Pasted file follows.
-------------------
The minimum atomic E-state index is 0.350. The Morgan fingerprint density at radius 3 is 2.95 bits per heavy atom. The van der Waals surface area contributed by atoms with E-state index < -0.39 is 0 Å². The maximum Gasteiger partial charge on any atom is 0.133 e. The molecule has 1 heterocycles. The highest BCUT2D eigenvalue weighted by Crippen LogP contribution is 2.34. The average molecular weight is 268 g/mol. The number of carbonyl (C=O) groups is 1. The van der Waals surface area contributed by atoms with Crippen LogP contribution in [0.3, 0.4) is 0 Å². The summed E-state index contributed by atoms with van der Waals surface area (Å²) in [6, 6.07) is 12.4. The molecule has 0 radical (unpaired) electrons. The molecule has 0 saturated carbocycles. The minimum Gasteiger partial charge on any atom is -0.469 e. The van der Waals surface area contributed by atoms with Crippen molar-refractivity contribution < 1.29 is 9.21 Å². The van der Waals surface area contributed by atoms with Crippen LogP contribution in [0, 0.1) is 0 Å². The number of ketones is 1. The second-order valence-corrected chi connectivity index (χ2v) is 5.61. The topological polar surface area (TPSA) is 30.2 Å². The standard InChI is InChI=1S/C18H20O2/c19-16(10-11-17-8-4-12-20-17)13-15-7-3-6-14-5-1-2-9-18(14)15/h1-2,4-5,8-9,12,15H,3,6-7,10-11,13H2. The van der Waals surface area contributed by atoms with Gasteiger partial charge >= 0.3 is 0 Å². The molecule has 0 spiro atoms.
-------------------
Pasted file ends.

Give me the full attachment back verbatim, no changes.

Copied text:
The minimum atomic E-state index is 0.350. The Morgan fingerprint density at radius 3 is 2.95 bits per heavy atom. The van der Waals surface area contributed by atoms with E-state index < -0.39 is 0 Å². The maximum Gasteiger partial charge on any atom is 0.133 e. The molecule has 1 heterocycles. The highest BCUT2D eigenvalue weighted by Crippen LogP contribution is 2.34. The average molecular weight is 268 g/mol. The number of carbonyl (C=O) groups is 1. The van der Waals surface area contributed by atoms with Crippen LogP contribution in [0.3, 0.4) is 0 Å². The summed E-state index contributed by atoms with van der Waals surface area (Å²) in [6, 6.07) is 12.4. The molecule has 0 radical (unpaired) electrons. The molecule has 0 saturated carbocycles. The minimum Gasteiger partial charge on any atom is -0.469 e. The van der Waals surface area contributed by atoms with Crippen molar-refractivity contribution < 1.29 is 9.21 Å². The van der Waals surface area contributed by atoms with Crippen LogP contribution in [0, 0.1) is 0 Å². The number of ketones is 1. The second-order valence-corrected chi connectivity index (χ2v) is 5.61. The topological polar surface area (TPSA) is 30.2 Å². The standard InChI is InChI=1S/C18H20O2/c19-16(10-11-17-8-4-12-20-17)13-15-7-3-6-14-5-1-2-9-18(14)15/h1-2,4-5,8-9,12,15H,3,6-7,10-11,13H2. The van der Waals surface area contributed by atoms with Gasteiger partial charge >= 0.3 is 0 Å². The molecule has 0 spiro atoms.